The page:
While Fuhrman doubles the score of plant chemicals that play no essential role in the body, he completely excludes many nutrients found in animal foods that do play essential roles. Creatine is vital for muscle function; taurine is essential to digestion and the functioning of the brain and retina; carnitine and coenzyme Q10 are required for energy metabolism; carnosine functions as an antioxidant, protects DNA and proteins from being destroyed by sugars that run amuck, and plays important roles in the nervous system. None of these nutrients—not even taurine, which Fuhrman himself says is sometimes deficient in his vegan patients—is included.
As can be seen, either Fuhrman relies on data that is either unknown to many health experts, or he simply chooses to leave out these details that are rather important. How odd that plant numbers are doubled in Fuhrman’s ANDI scoring, but more than two dozen nutrients found in animal products are completely ignored. If a nutrient-dense diet ignores a range of essential nutrients, then is it really nutrient-dense after all?
One book that gets name-dropped all the time in vegan circles and that is heavily relied upon as the defacto proof that animal protein correlates with cancer is The China Study, by Dr. T. Colin Campbell. Campbell’s evidence relies on 2 separate studies. The first was an epidemiological study done in China which found that those who consumed the most animal protein had the most disease (see my quick post for a simple understanding of what’s wrong with epidemiological studies). The second piece of evidence was a biochemical isolation study where Campbell fed either powdered casein or gluten to rats and found that the rats who ate the casein died of cancer, but the rats that switched to gluten had the cancer halted. In my article Will Ditching Meat Save You from Disease?, I elaborated on how poorly controlled such a study is:
..in regards to the rat study, this was seriously flawed. In fact, the way the study was designed really makes one wonder if Campbell was purposely making the study flawed to get the results he wanted (that meat is bad and plant protein is divine). The rats were given powdered casein as the representative of the “meat group”. They weren’t given real meat, or milk, or eggs, or any whole food animal product. Instead, they were given a powdered protein isolate that I can assure you I wouldn’t touch with a 10 ½ ft pole! Really, I am not surprised that feeding rats powdered casein gives them cancer, not at all. In addition to the casein being removed from the vitamins and fatty acids that are naturally found with it, it’s quite likely that the source came from conventional milk which is cancerous when treated with growth hormones. Even if Campbell’s source came from a healthy, pastured cow, it’s still likely that isolated protein (especially when powdered) can trigger cancer. An easy way to test this would be to give rats powdered casein that comes from rat milk (since all breast milk contains casein). But surprise, surprise: Campbell never investigated this.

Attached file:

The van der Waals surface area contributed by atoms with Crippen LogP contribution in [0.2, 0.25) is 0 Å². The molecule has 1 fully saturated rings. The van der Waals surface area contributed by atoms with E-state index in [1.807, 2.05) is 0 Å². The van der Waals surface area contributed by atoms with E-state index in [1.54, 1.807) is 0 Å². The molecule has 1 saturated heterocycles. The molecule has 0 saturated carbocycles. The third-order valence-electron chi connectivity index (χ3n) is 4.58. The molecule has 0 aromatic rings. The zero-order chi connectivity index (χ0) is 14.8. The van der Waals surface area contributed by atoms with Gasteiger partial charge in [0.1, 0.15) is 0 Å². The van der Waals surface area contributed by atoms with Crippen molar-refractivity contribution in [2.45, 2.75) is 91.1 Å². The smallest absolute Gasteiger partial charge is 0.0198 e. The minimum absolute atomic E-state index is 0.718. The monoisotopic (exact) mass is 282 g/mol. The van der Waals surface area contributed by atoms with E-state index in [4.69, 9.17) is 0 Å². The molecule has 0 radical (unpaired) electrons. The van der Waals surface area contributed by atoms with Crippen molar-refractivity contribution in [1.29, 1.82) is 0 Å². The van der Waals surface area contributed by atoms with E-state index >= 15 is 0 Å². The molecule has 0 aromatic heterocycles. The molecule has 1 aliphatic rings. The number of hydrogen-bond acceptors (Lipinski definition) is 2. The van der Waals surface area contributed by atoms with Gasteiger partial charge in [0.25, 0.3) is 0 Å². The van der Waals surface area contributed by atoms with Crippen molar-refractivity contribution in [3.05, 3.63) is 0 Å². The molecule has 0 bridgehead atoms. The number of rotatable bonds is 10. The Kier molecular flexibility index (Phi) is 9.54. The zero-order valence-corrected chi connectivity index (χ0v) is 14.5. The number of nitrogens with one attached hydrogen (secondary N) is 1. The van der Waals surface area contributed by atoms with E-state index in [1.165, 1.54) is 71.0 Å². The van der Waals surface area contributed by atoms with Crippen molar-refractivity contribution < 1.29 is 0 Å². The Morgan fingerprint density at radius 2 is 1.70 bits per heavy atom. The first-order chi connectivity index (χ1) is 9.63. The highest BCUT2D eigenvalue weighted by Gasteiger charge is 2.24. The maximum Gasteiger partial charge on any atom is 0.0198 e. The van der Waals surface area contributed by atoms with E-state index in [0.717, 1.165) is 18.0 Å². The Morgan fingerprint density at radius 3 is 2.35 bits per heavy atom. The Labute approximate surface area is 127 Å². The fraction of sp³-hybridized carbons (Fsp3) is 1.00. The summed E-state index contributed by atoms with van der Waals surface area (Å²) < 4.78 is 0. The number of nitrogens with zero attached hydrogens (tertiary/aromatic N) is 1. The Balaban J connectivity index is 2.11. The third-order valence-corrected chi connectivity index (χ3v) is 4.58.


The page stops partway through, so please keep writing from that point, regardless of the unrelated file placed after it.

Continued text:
My qualms about the study’s controls aside, Denise Minger actually took the time to read through the “China Study” (not the book that Campbell wrote, but the actual study with all the raw data) and it is undeniable that the data in the study doesn’t support the conclusions that Campbell came to. Really, the data showed an interesting conclusion that was opposite of what Campbell claimed: animal protein protects against cancer.
The last piece of information that Whole Foods heavily promotes is the documentary Forks Over Knives. This film essentially discusses the work of some of the PCRM board members, as well as other select studies. Denise Minger did an extremely thorough critique of the film (~40pgs, I believe). I really should write an abridged version of this review, but until then, here is a very short summary of the heavy flaws in the film, from Minger:
- Hey, fatty. A major component of Esselstyn’s heart-disease-reversal diet is the massive reduction in fat—not just from animal sources, but also the elimination of nuts, seeds, avocado, olives, olive oil, canola oil, coconut, and any other forms of concentrated plant fat; this movie barely mentioned this part of Esselstyn’s program. By keeping fat under 10% of total calories, omega-6 intake—particularly the problematic linoleic acid—sinks. Although these plant-based-diet doctors have a different view of fat than I do (Esselstyn, for instance, believes that any dietary fat damages the endothelial cells and promotes heart disease), it still would’ve been useful to hear about this in the movie, if only for the sake of full disclosure. I almost wonder if the movie’s creators dodged the “uber low fat” message to avoid freaking out the audience. What? We can’t even put olive oil on that ten-pound salad?!